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If the Atens are not in acceptable orbits let�s choose an Apollo. If this one is too big to handle, let�s find one half the size.<br /> This is an exercise in how we could move an ore body into an easily accessible orbit, where we could get to it to use the materials for construction purposes, & to make it pay for the mission.<br /> The one I chose to start with would yield around 480,000 tons of iron, & around 45,000,000 gallons of water. <br /> The technological challenges are great, but the payoff could be in the billions. If the platinum content is just .05%, the yield will be around 48,000,000 pounds worth a low estimate at today�s dollars $720,000,000,000!!! And that�s just .05% of the usable materiel!!!<br /> <div class="Discussion_UserSignature"> <font color="#993300"><span class="body"><font size="2" color="#3366ff"><div align="center">. </div><div align="center">Never roll in the mud with a pig. You'll both get dirty & the pig likes it.</div></font></span></font> </div>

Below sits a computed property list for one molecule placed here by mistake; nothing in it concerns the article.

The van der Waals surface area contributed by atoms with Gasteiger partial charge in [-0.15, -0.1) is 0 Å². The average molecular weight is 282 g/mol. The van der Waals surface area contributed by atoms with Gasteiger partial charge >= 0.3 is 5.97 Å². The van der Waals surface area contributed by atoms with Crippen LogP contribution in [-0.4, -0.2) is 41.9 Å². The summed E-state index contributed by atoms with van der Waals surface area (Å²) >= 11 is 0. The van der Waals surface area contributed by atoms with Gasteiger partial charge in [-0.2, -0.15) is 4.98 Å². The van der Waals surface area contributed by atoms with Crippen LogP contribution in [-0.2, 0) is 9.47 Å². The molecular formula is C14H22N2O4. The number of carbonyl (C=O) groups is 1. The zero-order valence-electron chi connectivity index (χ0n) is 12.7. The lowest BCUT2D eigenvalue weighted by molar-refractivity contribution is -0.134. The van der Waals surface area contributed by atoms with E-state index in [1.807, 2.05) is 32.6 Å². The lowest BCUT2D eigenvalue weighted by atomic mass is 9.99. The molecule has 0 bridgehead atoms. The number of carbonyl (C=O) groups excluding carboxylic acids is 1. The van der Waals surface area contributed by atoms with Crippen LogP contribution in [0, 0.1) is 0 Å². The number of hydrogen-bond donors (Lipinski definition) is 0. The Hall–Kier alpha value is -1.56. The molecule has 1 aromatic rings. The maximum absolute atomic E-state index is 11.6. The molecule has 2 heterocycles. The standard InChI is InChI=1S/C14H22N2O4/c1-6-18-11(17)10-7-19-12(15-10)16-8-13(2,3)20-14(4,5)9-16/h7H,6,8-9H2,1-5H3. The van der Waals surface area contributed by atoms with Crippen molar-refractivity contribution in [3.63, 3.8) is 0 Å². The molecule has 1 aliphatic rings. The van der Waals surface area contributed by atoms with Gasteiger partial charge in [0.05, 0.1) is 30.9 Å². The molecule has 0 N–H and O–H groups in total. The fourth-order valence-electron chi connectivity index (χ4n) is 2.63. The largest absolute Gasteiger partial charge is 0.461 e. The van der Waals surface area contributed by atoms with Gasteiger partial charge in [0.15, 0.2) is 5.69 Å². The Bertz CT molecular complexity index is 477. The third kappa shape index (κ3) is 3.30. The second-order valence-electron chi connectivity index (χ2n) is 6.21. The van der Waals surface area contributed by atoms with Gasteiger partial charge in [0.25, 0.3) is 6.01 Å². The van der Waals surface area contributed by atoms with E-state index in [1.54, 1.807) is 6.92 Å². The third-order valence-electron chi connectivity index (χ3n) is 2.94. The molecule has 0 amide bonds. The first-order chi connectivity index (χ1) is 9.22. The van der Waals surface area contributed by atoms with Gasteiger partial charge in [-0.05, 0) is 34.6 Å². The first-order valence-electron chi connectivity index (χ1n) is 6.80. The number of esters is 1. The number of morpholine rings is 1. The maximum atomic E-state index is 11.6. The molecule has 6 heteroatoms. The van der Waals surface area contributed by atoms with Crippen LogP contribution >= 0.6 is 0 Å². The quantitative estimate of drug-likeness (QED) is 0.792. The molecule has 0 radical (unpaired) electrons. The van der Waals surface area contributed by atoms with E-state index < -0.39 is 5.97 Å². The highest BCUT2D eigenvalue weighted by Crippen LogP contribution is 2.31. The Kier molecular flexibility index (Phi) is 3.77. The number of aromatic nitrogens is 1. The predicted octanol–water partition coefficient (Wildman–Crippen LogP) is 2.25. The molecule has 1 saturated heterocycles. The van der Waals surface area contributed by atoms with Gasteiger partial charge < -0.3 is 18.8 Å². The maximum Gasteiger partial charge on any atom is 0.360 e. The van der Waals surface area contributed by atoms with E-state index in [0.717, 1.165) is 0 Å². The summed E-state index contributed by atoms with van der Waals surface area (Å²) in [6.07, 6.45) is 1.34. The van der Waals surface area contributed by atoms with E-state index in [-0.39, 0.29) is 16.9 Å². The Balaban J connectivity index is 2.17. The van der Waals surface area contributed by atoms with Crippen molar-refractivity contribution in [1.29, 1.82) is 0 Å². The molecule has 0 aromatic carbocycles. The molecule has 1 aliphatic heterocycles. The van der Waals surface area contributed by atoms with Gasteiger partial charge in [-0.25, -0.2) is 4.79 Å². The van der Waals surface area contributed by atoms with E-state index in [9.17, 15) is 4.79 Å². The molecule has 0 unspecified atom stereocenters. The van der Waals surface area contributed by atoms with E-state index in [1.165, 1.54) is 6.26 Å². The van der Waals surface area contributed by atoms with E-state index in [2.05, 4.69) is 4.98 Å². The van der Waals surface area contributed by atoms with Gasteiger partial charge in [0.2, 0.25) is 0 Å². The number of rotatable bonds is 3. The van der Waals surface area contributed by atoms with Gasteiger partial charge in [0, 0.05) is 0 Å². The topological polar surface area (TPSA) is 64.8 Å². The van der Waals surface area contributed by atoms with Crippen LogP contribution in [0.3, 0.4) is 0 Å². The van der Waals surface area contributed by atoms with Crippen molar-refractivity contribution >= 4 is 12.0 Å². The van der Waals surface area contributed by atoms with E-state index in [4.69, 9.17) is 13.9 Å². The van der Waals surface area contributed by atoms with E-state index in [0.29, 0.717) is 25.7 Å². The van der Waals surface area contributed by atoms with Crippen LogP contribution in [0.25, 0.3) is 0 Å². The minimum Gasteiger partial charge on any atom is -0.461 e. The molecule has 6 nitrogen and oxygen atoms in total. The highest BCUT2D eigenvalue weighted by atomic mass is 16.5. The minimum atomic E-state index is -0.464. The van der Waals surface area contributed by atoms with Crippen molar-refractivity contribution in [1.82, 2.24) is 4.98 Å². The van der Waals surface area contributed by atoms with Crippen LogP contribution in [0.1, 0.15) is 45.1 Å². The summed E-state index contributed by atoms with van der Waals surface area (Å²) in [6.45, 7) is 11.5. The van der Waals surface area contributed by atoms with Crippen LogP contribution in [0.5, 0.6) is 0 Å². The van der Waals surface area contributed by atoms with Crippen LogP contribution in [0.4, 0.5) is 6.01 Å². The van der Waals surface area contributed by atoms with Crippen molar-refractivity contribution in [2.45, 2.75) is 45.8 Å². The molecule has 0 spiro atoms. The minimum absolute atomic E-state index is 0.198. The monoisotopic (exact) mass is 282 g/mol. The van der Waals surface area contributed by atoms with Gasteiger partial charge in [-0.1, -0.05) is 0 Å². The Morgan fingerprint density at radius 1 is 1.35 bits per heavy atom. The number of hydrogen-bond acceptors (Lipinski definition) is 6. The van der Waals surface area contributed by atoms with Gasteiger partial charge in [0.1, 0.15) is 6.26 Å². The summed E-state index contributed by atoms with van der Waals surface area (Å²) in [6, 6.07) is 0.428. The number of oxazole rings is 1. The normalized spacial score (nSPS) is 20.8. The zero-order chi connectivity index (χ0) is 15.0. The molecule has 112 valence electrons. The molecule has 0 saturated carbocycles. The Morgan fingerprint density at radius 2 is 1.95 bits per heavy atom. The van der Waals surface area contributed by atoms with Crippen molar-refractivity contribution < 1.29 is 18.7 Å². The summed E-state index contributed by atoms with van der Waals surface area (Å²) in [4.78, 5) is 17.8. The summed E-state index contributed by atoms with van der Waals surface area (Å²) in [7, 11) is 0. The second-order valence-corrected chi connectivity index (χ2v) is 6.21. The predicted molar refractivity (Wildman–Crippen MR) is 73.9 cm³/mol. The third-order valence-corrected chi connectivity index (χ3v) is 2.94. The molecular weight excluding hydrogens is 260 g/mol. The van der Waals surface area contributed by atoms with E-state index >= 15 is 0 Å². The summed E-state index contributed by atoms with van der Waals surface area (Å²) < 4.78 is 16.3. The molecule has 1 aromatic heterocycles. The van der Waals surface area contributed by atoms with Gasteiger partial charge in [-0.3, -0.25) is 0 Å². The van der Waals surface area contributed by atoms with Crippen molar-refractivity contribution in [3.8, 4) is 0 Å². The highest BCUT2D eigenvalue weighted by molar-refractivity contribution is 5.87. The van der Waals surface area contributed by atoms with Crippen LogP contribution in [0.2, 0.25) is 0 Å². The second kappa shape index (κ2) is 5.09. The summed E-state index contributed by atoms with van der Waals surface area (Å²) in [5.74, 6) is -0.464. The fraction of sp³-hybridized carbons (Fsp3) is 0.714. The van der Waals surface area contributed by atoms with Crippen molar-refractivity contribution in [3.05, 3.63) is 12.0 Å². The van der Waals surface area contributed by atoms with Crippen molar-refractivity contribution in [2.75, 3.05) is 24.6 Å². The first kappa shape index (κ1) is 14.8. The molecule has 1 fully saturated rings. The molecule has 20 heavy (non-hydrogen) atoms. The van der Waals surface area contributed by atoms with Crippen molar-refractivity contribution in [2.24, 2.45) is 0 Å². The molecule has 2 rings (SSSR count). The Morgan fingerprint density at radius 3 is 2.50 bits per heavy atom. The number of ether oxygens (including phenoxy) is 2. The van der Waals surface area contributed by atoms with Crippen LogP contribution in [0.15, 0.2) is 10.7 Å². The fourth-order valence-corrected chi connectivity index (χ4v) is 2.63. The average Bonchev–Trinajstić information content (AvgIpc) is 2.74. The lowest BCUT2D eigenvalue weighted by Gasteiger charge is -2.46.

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Boris_Badenov

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The reason I want to bring it to orbit, is accessibility. We will not mine all of the iron first, then all the aluminum, we will be getting a percentage of each as we drill into it. As it is mined, tunnels will be excavated & chambers will be formed, as ore deposits are followed, allowing it to become a space station in itself. We could ship bulk metals, or we could make some finished products in situ; i.e. Ceramic Aluminum glass panels, radiation shielding from the 5 to 15 tons of lead we would harvest, & a dozen other things I cant think of right now that could be used in Space Station fabrication, Spaceship construction, or orbital industrial fabrication. <div class="Discussion_UserSignature"> <font color="#993300"><span class="body"><font size="2" color="#3366ff"><div align="center">. </div><div align="center">Never roll in the mud with a pig. You'll both get dirty & the pig likes it.</div></font></span></font> </div>